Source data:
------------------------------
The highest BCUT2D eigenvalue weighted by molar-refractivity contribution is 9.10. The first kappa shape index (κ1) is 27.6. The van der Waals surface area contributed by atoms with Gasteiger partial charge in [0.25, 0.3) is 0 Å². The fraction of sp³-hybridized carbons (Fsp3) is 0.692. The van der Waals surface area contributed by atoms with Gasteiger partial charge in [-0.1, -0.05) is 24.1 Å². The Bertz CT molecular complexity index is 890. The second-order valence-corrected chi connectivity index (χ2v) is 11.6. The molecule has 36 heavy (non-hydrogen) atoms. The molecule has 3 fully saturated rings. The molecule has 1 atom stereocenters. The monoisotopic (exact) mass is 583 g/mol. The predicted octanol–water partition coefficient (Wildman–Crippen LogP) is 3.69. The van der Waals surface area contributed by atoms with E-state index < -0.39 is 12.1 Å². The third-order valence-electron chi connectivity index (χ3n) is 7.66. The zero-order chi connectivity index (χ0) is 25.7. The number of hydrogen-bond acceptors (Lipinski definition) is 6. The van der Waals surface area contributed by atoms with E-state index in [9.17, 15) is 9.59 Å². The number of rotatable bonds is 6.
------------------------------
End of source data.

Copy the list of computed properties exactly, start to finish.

The highest BCUT2D eigenvalue weighted by molar-refractivity contribution is 9.10. The first kappa shape index (κ1) is 27.6. The van der Waals surface area contributed by atoms with Gasteiger partial charge in [0.25, 0.3) is 0 Å². The fraction of sp³-hybridized carbons (Fsp3) is 0.692. The van der Waals surface area contributed by atoms with Gasteiger partial charge in [-0.1, -0.05) is 24.1 Å². The Bertz CT molecular complexity index is 890. The second-order valence-corrected chi connectivity index (χ2v) is 11.6. The molecule has 36 heavy (non-hydrogen) atoms. The molecule has 3 fully saturated rings. The molecule has 1 atom stereocenters. The monoisotopic (exact) mass is 583 g/mol. The predicted octanol–water partition coefficient (Wildman–Crippen LogP) is 3.69. The van der Waals surface area contributed by atoms with E-state index < -0.39 is 12.1 Å². The third-order valence-electron chi connectivity index (χ3n) is 7.66. The zero-order chi connectivity index (χ0) is 25.7. The number of hydrogen-bond acceptors (Lipinski definition) is 6. The van der Waals surface area contributed by atoms with E-state index in [9.17, 15) is 9.59 Å². The number of rotatable bonds is 6.